TOKYO -- Toyota on Tuesday said it has suspended operations at all of its assembly plants in Japan due to a production system malfunction, bringing domestic output to a standstill at the world's biggest-selling automaker.
The glitch is preventing Toyota from ordering components and its cause is under investigation, though it is "likely not due to a cyberattack," a spokesperson said.
Toyota suspended 12 plants in its home market from Tuesday morning and added the final two from the afternoon, the spokesperson said. It was unclear how much output would be lost.
The plants together account for about a third of the automaker's global production, Reuters calculations showed.
Toyota's domestic production had been on the rebound after a series of output cuts it blamed on semiconductor shortages. Output was up 29 percent in January-June, the first such increase in two years.
Its Japan output averaged about 13,500 vehicles daily in the first half, Reuters calculations showed. That excludes vehicles from group automakers Daihatsu and Hino.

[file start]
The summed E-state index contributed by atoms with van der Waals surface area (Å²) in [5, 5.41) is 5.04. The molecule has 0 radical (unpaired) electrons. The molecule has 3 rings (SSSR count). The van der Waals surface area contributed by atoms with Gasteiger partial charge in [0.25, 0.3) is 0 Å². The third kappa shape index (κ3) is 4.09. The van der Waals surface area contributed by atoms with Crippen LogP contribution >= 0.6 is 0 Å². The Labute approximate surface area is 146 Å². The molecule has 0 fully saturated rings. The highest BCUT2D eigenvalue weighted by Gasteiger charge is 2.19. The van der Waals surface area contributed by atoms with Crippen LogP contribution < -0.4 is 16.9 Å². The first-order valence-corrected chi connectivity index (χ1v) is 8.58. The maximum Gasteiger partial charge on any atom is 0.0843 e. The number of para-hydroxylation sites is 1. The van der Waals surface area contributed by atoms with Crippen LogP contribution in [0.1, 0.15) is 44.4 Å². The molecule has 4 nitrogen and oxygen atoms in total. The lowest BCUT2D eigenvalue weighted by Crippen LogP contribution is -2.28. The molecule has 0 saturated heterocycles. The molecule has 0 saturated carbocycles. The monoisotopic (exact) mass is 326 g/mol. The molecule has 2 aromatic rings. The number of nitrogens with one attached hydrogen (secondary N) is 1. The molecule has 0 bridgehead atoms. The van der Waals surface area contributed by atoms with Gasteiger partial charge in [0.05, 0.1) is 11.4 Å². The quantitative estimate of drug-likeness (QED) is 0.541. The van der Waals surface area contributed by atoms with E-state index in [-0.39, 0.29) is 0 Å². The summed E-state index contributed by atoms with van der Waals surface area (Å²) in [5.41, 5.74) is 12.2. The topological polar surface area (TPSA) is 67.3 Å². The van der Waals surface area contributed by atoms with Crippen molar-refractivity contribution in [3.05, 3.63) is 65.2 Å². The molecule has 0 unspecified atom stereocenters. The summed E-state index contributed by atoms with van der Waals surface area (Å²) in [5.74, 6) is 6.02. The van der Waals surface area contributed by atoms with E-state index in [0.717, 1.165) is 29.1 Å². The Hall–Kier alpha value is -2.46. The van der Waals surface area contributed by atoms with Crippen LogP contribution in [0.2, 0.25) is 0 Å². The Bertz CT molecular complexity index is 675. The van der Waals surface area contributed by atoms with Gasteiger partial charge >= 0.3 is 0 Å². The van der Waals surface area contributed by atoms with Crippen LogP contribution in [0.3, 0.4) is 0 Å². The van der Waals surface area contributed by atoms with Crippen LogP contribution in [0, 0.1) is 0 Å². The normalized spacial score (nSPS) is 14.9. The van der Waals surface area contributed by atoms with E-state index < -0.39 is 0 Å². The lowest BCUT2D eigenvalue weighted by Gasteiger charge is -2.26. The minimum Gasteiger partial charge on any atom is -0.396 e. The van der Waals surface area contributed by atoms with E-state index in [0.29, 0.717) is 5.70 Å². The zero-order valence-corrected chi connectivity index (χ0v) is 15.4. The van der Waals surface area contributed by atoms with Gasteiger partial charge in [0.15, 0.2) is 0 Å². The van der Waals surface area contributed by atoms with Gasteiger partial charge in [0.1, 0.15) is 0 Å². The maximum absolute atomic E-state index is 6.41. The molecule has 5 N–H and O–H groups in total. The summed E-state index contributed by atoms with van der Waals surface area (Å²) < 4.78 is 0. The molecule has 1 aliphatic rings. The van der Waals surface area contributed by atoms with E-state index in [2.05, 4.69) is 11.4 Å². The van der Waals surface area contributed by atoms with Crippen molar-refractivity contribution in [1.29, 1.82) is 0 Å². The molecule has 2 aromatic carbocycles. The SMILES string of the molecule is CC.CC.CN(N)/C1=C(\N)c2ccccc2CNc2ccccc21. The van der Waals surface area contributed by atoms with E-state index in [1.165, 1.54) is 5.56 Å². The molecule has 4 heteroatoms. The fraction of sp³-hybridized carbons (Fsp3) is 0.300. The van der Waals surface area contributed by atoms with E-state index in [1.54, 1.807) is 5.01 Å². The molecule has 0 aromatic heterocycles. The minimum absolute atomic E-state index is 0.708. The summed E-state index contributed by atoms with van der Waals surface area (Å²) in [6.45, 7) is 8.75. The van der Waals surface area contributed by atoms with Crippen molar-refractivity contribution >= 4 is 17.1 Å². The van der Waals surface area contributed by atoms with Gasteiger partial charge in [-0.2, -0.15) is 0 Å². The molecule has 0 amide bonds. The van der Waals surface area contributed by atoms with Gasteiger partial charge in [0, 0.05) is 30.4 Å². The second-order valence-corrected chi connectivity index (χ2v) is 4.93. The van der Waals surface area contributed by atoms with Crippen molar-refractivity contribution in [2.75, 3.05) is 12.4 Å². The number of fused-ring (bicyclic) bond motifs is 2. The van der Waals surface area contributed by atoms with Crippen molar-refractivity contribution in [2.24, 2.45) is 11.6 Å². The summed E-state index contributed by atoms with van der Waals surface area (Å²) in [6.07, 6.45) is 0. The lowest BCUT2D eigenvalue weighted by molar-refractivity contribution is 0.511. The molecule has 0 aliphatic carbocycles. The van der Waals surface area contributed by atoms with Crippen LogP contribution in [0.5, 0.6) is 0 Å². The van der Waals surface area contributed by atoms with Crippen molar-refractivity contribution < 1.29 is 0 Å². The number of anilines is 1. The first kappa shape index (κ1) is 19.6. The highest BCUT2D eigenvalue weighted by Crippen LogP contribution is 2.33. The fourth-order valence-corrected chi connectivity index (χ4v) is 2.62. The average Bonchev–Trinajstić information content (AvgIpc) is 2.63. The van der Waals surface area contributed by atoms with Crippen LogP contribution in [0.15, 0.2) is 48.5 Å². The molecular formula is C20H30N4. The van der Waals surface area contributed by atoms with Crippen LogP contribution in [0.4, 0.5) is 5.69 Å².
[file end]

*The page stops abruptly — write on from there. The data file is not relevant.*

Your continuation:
Operations were halted for a day last year when a supplier suffered a cyberattack, hampering Toyota's ability to order parts. Toyota resumed operations using a back-up network.
Analysts said Toyota could be tested in making up for output lost during the outage, such as by running extra shifts.
"Output was running at full capacity so there is little additional room for production," said Seiji Sugiura, an analyst at Tokai Tokyo Research Institute.
Toyota was likely able to restart its Miyata plant in the southern prefecture of Fukuoka from 08:00 CET on Wednesday, public broadcaster NHK reported.
The spokesperson said it remained unclear when production at the factory would be restarted.
Tuesday's incident is having a knock-on effect. Group firm Toyota Industries said it has partially suspended operations at two engine plants due to the automaker's glitch.
Toyota is a pioneer of just-in-time inventory management, which keeps down costs but means supply chain snarls put production at risk.
While the cause of the latest malfunction was unclear, corporate Japan has been on alert in recent days as businesses and government offices reported harassing phone calls.
The government said the calls were likely from China and related to Japan's release of treated radioactive water from the wrecked Fukushima nuclear power plant into the Pacific Ocean.